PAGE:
The SEHK further proposed to require all issuers to make ISSB-aligned climate-related disclosures in their ESG reports. Subject to the consultation, the new rules would be effective from January 1, 2024.
The SEHK also proposed interim provisions for certain disclosures—such as reporting on the financial effects of climate-related risks and opportunities, scope 3 emissions, and certain cross-industry metrics—during the first two reporting years.
The paper comes against the background of Hong Kong’s existing climate goals. The Hong Kong government has targeted being carbon neutral by 2050 and has launched a Climate Action Plan that outlines relevant initiatives to “reduce carbon emissions for a smooth transition to a low-carbon, climate-resilient economy.”
Responses must be submitted by July 14, 2023.
HXEX Press Release
Consultation Paper (PDF)
U.S.: NY Federal Reserve Bank Calls for More Realistic Carbon Tax Assumptions by Central Banks
In April 2023, the Federal Reserve Bank of New York (“FRBNY”) published a staff report detailing that U.S. banks have a meaningful but manageable exposure to climate transition risks. The report further sets out that these transition risks are greater where stricter policies are introduced, such as policies with higher carbon tax rates.
The FRBNY suggested in the report that central banks should study the feasibility of implementing a significant carbon tax before incorporating such taxes into forward-looking climate scenario analyses. Such analyses are now a principal component of identifying the potential economic impact of climate hazards on GDP, unemployment, and inflation. To this end, the FRBNY questioned whether “an extreme carbon tax that would dramatically raise energy prices and bankrupt high emissions industries is ever likely to arise.” It further noted that more research on investor expectations was required to incorporate such factors into climate scenario analyses and risk modelling in a meaningful way.
The report further assessed the potential implications of climate change transition risks. Noting that most research has focused on the physical risks associated with climate change, the paper explored banks’ exposures to alternative policies that would promote the transition to a low-carbon economy. It argued that many banks underestimate their exposure to climate transition risks, an analysis that includes understanding borrowers’ likely responses to policies that aim to facilitate the low-carbon economic transition. The paper concluded that banks’ exposures increase with a stringent carbon tax policy, but benefit from corporate or capital tax redistribution policies (relative to a lump sum dividend). Additionally, according to the paper, banks’ exposures increase—although not dramatically—in “stress scenarios.”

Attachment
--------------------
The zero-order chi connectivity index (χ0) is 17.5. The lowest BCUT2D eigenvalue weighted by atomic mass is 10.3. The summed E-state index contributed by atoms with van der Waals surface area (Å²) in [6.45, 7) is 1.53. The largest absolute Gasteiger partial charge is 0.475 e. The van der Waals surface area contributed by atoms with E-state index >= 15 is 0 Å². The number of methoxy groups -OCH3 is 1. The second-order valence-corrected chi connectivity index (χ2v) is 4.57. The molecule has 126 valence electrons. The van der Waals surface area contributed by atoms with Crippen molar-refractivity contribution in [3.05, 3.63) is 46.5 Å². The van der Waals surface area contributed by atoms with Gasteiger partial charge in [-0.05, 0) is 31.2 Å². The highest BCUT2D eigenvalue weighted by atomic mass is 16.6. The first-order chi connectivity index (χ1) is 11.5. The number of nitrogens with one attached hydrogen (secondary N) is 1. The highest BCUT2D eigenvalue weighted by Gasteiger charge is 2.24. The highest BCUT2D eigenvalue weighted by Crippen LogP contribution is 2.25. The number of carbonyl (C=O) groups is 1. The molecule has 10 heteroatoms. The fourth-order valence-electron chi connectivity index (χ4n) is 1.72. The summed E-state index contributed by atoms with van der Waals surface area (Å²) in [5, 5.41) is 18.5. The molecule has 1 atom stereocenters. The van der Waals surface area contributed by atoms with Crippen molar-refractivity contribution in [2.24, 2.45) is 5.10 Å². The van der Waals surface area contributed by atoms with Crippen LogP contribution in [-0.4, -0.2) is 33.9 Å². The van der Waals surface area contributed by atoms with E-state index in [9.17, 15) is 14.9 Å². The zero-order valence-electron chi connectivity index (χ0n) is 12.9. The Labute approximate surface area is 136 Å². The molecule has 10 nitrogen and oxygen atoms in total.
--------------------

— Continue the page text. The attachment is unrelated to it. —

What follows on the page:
EU: The European Supervisory Authorities Publish SFDR Q&A
On April 5, 2023, the European Securities and Markets Authority (“ESMA”) published responses to public questions regarding the Sustainable Finance Disclosure Regulation (“SFDR”). The answers, referred to as “Joint Q&As,” result from a collaboration of the three European Supervisory Authorities (“ESA”): the European Banking Authority, ESMA, and European Insurance and Occupational Pensions Authority.
The Joint Q&As include eight answers clarifying various aspects of the SFDR, including the following:
- the definition of “sustainable investment” (Article 2);
- the relationship between economic investments and social/environmental objectives (Article 2);
- the relationship among financial products, active/passive investment strategies, and the goal of reducing carbon emissions (Articles 8 and 9);
- the meaning of “considering” Principle Adverse Impacts (“PAI”) in the context of financial products (Article 7);
- how to define the average number of employees in determining the PAI threshold (Article 4); and
- the frequency of periodic reporting for portfolio management services (Article 11).
The ESA also published amendments to prior Q&As.
For more on the Joint Q&As, please see our Debevoise Update here.
SFDR Q&A (April 2023) (PDF)
SFDR Q&A (Amendments) (PDF)